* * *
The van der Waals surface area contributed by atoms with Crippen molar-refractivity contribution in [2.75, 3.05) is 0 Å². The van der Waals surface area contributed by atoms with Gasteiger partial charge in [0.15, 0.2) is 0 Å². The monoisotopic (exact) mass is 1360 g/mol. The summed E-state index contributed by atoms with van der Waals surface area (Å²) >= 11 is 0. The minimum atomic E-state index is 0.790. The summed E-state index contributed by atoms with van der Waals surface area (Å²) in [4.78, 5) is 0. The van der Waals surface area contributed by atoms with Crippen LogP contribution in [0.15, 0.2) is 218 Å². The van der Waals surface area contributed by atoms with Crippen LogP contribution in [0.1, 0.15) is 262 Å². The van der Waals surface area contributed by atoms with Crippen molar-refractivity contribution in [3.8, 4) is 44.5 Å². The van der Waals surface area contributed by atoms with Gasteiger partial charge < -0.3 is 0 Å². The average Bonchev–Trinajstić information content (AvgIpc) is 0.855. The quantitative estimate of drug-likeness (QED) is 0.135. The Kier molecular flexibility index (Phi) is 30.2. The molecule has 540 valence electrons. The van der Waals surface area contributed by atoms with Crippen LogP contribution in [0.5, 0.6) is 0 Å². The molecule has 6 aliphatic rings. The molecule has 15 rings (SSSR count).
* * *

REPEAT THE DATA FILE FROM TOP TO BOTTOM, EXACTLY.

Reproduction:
The van der Waals surface area contributed by atoms with Crippen molar-refractivity contribution in [2.75, 3.05) is 0 Å². The van der Waals surface area contributed by atoms with Gasteiger partial charge in [0.15, 0.2) is 0 Å². The monoisotopic (exact) mass is 1360 g/mol. The summed E-state index contributed by atoms with van der Waals surface area (Å²) >= 11 is 0. The minimum atomic E-state index is 0.790. The summed E-state index contributed by atoms with van der Waals surface area (Å²) in [4.78, 5) is 0. The van der Waals surface area contributed by atoms with Crippen LogP contribution in [0.15, 0.2) is 218 Å². The van der Waals surface area contributed by atoms with Crippen LogP contribution in [0.1, 0.15) is 262 Å². The van der Waals surface area contributed by atoms with Crippen molar-refractivity contribution in [3.8, 4) is 44.5 Å². The van der Waals surface area contributed by atoms with Gasteiger partial charge < -0.3 is 0 Å². The average Bonchev–Trinajstić information content (AvgIpc) is 0.855. The quantitative estimate of drug-likeness (QED) is 0.135. The Kier molecular flexibility index (Phi) is 30.2. The molecule has 540 valence electrons. The van der Waals surface area contributed by atoms with Crippen LogP contribution in [0.5, 0.6) is 0 Å². The molecule has 6 aliphatic rings. The molecule has 15 rings (SSSR count).